share. From 2002-2004, for example, the company appears to
have spent more than JPY7bn building factories and
expanding production in the USA (Iowa), Italy, Thailand,
and Brazil. Since then they have built other new plants,
including a large one in China.

As the company notes in its 2008 report, the contribution
Lysine makes to sales and the bottom line is important.
The consumer food stuffs division in Japan, Ajinomoto's
biggest business, has fallen into a deep, black hole (sales
are down by a massive 43%, due to increasing materials
costs and the ripple effect of the Chinese gyoza scandal),
and the one bright spot has been the animal feed amino
acids business, of which Lysine comprises a large part. In
fact, this division had a 27.9% sales jump last year, to
yield an operating profit of JPY19.1bn, which along with an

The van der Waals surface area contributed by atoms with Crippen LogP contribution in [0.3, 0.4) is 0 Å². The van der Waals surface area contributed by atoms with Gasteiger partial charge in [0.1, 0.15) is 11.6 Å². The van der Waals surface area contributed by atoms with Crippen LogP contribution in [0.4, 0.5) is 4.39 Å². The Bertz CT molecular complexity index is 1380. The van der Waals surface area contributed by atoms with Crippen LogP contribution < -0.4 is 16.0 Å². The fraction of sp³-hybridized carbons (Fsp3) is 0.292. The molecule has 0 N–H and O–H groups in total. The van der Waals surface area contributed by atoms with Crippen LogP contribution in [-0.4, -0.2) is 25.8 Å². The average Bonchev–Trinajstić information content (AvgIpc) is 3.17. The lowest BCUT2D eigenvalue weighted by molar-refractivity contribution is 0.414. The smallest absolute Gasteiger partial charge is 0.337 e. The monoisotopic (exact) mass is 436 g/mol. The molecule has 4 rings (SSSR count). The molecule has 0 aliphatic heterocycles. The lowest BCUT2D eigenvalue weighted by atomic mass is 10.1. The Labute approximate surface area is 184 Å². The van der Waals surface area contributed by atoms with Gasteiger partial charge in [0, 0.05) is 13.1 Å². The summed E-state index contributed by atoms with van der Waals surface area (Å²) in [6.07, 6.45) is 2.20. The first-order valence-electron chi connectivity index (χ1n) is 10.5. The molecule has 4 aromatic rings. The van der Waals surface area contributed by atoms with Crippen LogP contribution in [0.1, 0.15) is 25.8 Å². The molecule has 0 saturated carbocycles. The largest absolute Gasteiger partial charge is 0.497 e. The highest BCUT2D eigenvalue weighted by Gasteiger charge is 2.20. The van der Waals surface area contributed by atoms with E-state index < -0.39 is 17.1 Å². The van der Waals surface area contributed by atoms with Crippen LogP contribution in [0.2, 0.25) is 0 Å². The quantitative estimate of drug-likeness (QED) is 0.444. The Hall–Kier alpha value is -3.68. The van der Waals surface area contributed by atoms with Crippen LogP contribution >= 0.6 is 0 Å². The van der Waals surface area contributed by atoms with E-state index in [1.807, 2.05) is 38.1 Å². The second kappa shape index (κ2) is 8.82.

increase in food sales to Asia by another division off-set
most of the plunge in the domestic business.

Actually, this is not the first time that Ajinomoto has
come under legal pressure about its Lysine business, which
clearly it is fighting tooth-and-nail to protect. The
company was found guilty, along with 5 others, in a 1996
price-fixing scandal involving the sales of Lysine in the
USA. The company had to pay a record fine at the time to
settle the suit with the US Department of Justice.
Ajinomoto, along with ADM and other manufacturers was
apparently able to boost the price of Lysine by 70% within
just 9 months of having formed the cartel -- such is the
power of a monopoly.

Since Ajinomoto is battle-scarred, you would think that the
company would be averse to lawsuits, whether being the
defendant or initiating them. Of course, the threat from
Global Bio-Chem's blatant exports to the USA of product
made with technology invented by the Company had to be
dealt with. However, when Ajinomoto initiated the lawsuit
in 2006, at least it should have diligently prepared and
checked its own paperwork, so as to ensure a successful
prosecution. Instead, the very worth of their key patents
are now in question.

We can only imagine that more than a few of the directors
of the board will be pointing fingers at senior management
for such a big gap in their legal work.